The final report from the ‘Making Energy Publics’ workshop hosted by the 3S group last year is released today. The workshop brought together leading voices from Science and Technology Studies, Human Geography and Sociology to discuss the future of academic research into and engagement with the making of energy publics. The central argument of the report is that there is a pressing need for more systemic, comparative and symmetrical studies of energy publics and their making, to transcend the tendency in different approaches in the interpretive social sciences to focus on very particular kinds of publics in one particular part of the energy system. The report suggests that attempting to study energy users in the home or participants in formal public participation processes in the same way that researchers might study social movements or protesters, for example, would potentially generate new conceptual and empirical insights. This move would also require further methodological and conceptual innovation, as well as attempts to anticipate and account for the potential effects of academic theorisations of and engagements with diverse energy publics.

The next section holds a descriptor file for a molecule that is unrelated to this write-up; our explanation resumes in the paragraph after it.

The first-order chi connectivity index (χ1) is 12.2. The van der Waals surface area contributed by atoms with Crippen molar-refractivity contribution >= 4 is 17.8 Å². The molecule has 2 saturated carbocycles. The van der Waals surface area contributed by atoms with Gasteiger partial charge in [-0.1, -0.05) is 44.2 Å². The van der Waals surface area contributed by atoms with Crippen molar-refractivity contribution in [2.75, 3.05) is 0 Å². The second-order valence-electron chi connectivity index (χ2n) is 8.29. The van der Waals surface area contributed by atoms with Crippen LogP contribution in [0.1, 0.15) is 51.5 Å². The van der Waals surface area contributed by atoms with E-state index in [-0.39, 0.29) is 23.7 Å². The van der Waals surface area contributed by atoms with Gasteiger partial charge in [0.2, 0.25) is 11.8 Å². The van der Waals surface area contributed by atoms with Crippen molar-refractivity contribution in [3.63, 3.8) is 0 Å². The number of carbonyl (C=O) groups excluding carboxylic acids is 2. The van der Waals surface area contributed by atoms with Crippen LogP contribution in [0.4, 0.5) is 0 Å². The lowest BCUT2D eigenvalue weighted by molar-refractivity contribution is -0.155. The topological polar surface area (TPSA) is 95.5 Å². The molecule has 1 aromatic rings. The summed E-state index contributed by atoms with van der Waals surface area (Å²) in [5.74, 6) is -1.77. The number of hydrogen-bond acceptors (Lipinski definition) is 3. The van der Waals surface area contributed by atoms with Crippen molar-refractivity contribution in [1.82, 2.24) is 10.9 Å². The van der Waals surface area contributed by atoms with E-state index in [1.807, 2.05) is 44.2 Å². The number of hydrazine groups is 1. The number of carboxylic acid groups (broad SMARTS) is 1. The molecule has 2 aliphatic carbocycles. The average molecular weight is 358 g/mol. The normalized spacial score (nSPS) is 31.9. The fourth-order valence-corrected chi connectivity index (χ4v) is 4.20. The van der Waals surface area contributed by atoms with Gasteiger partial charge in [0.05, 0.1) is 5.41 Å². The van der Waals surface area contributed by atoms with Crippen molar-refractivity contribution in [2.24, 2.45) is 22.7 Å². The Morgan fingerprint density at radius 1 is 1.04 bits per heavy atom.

The report, written by Helen Pallett and Jason Chilvers, recaps the initial rationale for the workshop, laying out the diversity of conceptual and methodological approaches within the interpretive social sciences for understanding the making of energy publics, and the implications of these different approaches for academic practice and the processes and publics studied. The main body of the report then summarises the talks given by the workshop’s speakers Andrew Barry, Alison Mohr, Linda Soneryd, Tom Hargreaves and Noel Longhurst, as well as the contributions of the two discussants Noortje Marres and Nick Mahony. The final part of the report draws out some key themes from the talks and plenary discussions at the workshop, including the diversity of energy publics, the preponderance of ‘theory in the wild’, and the difficult questions these perspective raise about the role of academics and attempts to collaborate outside of the academy.
The event was jointly funded by the EPSRC’s Realising Transition Pathways project and the Open University’s Publics Then, Now and Beyond network.
The report can be downloaded here Making energy publics workshop report final.